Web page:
BY COLLEEN SAVILLE
PHOTO BY LISA WORTHY
A recent Harvard Business Review article about leadership in the Covid era said the “second wave” will require a renewed sense of personal resilience. The piece resonated with me because the qualities of resilience–strength under pressure, a willingness to move through it rather than around it, and the ability to rebound quickly–are inherent to us rowers.
It’s been a tough year for rowing. Beyond the postponed Olympics, one of the most difficult adjustments was shifting from training as a team to training in isolation. Only recently have most teams been permitted to train in small groups, masked and six feet apart. This kind of independent training requires extraordinary self-discipline and motivation, since you’re accountable only to yourself.
Without any real races this year, virtual events–from the first-ever virtual Head of the Charles, to the USRowing Virtual Summer National Championships and USRowing Virtual Fall–helped fill the void by providing rowers of all ages and categories opportunities to test their relative speed on the erg. True, nothing can replace live competition in rowing, but in addition to bread baking, puzzle solving, and TikTok dancing, indoor rowing went viral this year as the next best thing.
In fact, when the pandemic struck in early March, rowers turned to the erg and broke records like never before. In just 75 days, 131 new records were shattered across the world. And while some athletes focused solely on logging meters during isolation training, those aware of world records within reach went for it. Notable among them: Isaiah Harrison, who at age 16 now owns 12 indoor-rowing world records for his age group–from 500 meters to the marathon–most of which he broke during lockdown.
Is Covid why rowers have been setting so many personal records on the erg?
“You’re going to see a lot of people, whether they like it or not, spending more time on the erg” said Chris Chase, director of youth rowing and coaching development at USRowing. “And virtual events like Rower’s Choice make it captivating. They make a lot of it live and hold everyone’s attention by keeping the pieces short and exciting. It’s what rowing is going to have to do to adapt.”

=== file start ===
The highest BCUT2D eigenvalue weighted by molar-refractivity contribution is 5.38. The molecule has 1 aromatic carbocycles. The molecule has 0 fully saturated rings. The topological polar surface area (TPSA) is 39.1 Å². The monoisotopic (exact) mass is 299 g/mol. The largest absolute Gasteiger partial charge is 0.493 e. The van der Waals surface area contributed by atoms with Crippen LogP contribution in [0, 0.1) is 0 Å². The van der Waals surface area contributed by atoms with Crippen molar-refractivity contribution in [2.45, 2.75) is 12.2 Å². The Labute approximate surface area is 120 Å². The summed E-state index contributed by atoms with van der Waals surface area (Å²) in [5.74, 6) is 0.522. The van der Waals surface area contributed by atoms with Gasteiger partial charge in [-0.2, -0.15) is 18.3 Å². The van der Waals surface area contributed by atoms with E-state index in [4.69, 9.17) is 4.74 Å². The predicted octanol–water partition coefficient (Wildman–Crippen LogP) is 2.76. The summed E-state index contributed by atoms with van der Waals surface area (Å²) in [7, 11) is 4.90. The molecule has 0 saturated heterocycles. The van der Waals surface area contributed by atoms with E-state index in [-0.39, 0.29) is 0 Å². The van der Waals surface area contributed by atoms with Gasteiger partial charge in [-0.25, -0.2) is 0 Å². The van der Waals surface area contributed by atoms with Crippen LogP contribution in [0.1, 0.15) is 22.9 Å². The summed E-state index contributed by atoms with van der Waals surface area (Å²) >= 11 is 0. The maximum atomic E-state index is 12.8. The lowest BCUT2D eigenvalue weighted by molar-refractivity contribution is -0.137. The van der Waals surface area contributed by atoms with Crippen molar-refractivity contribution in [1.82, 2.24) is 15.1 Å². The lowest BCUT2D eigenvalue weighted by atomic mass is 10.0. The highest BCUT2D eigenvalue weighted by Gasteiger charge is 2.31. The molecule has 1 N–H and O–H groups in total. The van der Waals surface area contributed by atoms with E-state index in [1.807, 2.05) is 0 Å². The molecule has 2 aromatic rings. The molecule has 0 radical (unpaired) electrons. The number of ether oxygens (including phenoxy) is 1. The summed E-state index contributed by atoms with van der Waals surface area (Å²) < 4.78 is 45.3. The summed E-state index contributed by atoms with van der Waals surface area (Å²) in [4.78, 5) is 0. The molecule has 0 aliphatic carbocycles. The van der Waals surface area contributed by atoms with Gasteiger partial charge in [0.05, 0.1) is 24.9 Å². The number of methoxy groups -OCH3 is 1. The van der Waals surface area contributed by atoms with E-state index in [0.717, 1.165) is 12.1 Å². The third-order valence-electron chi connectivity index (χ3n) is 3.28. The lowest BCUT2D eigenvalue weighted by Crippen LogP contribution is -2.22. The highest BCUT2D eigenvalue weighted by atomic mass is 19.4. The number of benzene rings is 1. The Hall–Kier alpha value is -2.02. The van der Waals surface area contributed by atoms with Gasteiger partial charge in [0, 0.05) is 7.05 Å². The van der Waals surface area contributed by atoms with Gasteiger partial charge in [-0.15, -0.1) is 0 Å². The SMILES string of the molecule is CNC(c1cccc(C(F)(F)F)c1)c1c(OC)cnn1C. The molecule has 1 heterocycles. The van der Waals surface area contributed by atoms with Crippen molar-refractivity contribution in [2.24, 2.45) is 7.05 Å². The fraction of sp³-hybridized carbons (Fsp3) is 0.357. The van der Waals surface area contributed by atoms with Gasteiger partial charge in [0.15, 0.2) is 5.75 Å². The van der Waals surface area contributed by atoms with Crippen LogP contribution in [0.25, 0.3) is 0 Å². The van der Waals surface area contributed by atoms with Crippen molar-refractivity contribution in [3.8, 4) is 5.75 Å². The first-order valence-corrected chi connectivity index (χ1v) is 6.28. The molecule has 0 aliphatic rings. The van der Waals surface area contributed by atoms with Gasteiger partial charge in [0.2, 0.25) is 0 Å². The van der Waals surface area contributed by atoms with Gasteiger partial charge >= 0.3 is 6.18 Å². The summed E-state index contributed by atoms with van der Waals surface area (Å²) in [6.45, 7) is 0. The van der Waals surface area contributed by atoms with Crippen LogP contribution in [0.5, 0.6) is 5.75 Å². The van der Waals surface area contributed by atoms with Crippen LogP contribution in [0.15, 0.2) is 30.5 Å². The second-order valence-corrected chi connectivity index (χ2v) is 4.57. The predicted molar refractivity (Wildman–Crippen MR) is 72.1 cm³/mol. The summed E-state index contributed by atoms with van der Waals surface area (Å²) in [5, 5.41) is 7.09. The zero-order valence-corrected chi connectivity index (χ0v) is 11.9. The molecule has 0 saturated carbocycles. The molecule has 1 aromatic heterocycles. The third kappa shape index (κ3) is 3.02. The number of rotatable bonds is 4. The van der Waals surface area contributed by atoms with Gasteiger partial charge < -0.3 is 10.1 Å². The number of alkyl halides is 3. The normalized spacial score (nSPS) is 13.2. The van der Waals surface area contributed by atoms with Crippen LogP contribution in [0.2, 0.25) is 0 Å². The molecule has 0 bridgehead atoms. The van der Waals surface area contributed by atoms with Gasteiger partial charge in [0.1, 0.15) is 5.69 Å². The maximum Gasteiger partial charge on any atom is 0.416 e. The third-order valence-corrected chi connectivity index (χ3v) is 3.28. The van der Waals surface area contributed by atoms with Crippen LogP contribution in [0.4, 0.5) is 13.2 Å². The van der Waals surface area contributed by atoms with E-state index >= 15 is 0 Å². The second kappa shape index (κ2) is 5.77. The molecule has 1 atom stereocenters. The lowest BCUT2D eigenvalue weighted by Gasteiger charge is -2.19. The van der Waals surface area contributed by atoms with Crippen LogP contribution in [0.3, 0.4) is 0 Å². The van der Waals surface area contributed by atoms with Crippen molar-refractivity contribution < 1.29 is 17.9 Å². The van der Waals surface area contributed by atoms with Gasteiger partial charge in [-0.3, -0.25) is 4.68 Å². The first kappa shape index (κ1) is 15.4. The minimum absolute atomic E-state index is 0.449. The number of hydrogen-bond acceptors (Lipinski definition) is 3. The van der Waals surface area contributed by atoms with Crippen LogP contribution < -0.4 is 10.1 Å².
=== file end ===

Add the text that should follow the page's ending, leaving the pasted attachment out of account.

That’s especially true of junior rowers, who have been deprived of the ability to race and post results.
“These kids have been forced to adapt,” Chase said. “What can they send to a college coach to get recruited? An erg score and a picture of them in a single. We can sit around and cry about it, but rowers persevere. They’re still showing up at the boathouse and saying, ‘Coach, put me in a single.’ More college coaches have learned that if you’re fast in a single, odds are you’ll be fast in an eight.”
Yaz Farooq, head coach of the University of Washington women’s rowing team, says the Huskies’ fall season was far from normal but trended in the right direction.
“People came back in various states, and there was no judgment about it. We realized that everyone had faced unique challenges and we were going to pick up where we were at that moment and move forward.
“We did our annual September 6K erg test, and the results were pretty much all over the place. My thinking was, ‘We’re just going to build upon this.’ Then in November, we had the highest percentage of PRs we’ve ever had. It was an unbelievable day of performance. And we did not do more erging than usual in preparation.